Ginsberg not only adds the extra dime, he stands her to a cup of coffee, which, as any reader of M-Train knows, is elixir to Patti Smith. They sit down at a table, he talks about Walt Whitman, she mentions that she was raised near Camden, where Walt lived out his life and is buried. At this point, Ginsberg asks “Are you a girl?” Yes, she is, she says. “Is that a problem?” He laughs and admits that he took her for “a very pretty boy.” At which she offers to return the sandwich. No problem, “my mistake.” Years later after he becomes her “good friend and teacher,” he asks her how she would describe that first meeting. “I would say you fed me when I was hungry,” she tells him.
In Just Kids, Smith refers to the “very pretty facsimile” of William Blake’s Songs of Innocence and Experience she liked to read to Robert Mapplethorpe at bedtime. The couple’s “most prized books” were by Blake. She also read Blake as a child, telling a Rolling Stone interviewer, “Songs of Innocence was next to Winnie the Pooh and Black Beauty.” In the same May 2004 interview, she mentions the childhood visions for which Blake was “ridiculed and even beaten” and how he held on to his visions, wherever they came from, “whether he animated them from within or they were from God.”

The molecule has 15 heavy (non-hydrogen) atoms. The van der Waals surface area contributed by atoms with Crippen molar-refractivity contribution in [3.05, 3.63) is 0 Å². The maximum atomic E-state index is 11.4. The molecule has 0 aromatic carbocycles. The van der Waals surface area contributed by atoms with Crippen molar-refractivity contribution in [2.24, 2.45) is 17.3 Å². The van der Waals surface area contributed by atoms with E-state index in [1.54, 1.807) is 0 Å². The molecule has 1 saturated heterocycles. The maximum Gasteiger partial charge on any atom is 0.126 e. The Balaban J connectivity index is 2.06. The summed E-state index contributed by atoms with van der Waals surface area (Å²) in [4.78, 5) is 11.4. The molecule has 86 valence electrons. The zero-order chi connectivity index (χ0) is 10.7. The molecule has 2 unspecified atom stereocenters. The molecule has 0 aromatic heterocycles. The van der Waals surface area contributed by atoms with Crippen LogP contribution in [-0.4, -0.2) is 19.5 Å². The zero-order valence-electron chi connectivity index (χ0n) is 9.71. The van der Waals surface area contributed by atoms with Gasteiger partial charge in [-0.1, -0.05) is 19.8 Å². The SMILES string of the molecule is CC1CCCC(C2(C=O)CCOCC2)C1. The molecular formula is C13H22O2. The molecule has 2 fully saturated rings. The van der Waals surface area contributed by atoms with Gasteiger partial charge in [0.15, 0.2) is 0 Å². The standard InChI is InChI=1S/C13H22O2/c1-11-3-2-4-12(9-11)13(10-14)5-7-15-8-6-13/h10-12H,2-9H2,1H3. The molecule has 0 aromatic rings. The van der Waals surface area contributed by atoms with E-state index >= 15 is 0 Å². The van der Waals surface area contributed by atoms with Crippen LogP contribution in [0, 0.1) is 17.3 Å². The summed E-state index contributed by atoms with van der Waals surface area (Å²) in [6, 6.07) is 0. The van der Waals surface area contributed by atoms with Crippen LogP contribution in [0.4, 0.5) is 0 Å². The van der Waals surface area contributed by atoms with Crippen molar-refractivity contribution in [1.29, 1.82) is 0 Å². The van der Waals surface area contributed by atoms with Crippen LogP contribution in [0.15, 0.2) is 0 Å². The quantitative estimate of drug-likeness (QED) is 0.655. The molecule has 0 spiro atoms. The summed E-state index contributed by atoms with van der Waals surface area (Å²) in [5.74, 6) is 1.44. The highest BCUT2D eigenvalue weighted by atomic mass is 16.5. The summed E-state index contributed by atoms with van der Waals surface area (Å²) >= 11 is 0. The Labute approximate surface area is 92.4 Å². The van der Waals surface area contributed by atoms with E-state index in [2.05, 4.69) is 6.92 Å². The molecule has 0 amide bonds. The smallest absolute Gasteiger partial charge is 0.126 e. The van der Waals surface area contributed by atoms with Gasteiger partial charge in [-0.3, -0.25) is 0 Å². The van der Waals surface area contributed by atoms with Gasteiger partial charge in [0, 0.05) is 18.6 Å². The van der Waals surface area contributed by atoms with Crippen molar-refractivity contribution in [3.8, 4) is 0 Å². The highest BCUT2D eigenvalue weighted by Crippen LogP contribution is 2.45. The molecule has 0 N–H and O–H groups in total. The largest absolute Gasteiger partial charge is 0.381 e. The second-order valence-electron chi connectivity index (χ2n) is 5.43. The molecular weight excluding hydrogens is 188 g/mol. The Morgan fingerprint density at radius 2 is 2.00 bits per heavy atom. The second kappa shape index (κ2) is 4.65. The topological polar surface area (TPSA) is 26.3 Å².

Referring to his “Blake visions” in a 1965 interview, Ginsberg says, “The thing I understood from Blake was that it was possible to transmit a message through time which could reach the enlightened, that poetry had a definite effect, it wasn’t just pretty, or just beautiful … — it was something basic to human existence.”